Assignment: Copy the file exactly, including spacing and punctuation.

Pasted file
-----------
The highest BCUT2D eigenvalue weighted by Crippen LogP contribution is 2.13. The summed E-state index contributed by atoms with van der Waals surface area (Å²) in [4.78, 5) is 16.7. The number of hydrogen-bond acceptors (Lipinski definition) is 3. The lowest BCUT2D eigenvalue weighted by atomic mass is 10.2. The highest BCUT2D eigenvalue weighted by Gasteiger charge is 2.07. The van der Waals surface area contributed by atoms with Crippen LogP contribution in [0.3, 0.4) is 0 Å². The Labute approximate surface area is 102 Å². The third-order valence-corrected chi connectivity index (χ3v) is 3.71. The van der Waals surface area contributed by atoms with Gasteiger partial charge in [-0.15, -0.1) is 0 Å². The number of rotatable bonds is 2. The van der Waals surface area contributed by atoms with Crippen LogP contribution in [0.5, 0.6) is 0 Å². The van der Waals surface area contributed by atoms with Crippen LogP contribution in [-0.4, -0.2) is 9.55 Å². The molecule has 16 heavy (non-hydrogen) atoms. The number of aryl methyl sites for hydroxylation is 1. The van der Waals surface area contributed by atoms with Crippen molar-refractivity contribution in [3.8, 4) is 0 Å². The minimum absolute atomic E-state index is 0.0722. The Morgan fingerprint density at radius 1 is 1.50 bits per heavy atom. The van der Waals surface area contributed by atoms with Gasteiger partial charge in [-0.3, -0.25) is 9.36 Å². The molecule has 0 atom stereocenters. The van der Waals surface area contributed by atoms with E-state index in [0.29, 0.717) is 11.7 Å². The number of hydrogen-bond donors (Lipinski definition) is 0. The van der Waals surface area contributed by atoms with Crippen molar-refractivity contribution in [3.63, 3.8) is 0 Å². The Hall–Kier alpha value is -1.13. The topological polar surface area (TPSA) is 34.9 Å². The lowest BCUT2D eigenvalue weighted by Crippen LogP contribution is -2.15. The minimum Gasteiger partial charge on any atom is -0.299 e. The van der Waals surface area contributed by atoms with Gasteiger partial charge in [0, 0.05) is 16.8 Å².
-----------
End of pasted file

The highest BCUT2D eigenvalue weighted by Crippen LogP contribution is 2.13. The summed E-state index contributed by atoms with van der Waals surface area (Å²) in [4.78, 5) is 16.7. The number of hydrogen-bond acceptors (Lipinski definition) is 3. The lowest BCUT2D eigenvalue weighted by atomic mass is 10.2. The highest BCUT2D eigenvalue weighted by Gasteiger charge is 2.07. The van der Waals surface area contributed by atoms with Crippen LogP contribution in [0.3, 0.4) is 0 Å². The Labute approximate surface area is 102 Å². The third-order valence-corrected chi connectivity index (χ3v) is 3.71. The van der Waals surface area contributed by atoms with Gasteiger partial charge in [-0.15, -0.1) is 0 Å². The number of rotatable bonds is 2. The van der Waals surface area contributed by atoms with Crippen LogP contribution in [0.5, 0.6) is 0 Å². The van der Waals surface area contributed by atoms with Crippen LogP contribution in [-0.4, -0.2) is 9.55 Å². The molecule has 16 heavy (non-hydrogen) atoms. The number of aryl methyl sites for hydroxylation is 1. The van der Waals surface area contributed by atoms with Crippen molar-refractivity contribution in [3.8, 4) is 0 Å². The minimum absolute atomic E-state index is 0.0722. The Morgan fingerprint density at radius 1 is 1.50 bits per heavy atom. The van der Waals surface area contributed by atoms with Gasteiger partial charge in [-0.3, -0.25) is 9.36 Å². The molecule has 0 atom stereocenters. The van der Waals surface area contributed by atoms with E-state index in [0.29, 0.717) is 11.7 Å². The number of hydrogen-bond donors (Lipinski definition) is 0. The van der Waals surface area contributed by atoms with Crippen molar-refractivity contribution in [3.63, 3.8) is 0 Å². The Hall–Kier alpha value is -1.13. The topological polar surface area (TPSA) is 34.9 Å². The lowest BCUT2D eigenvalue weighted by Crippen LogP contribution is -2.15. The minimum Gasteiger partial charge on any atom is -0.299 e. The van der Waals surface area contributed by atoms with Gasteiger partial charge in [0, 0.05) is 16.8 Å².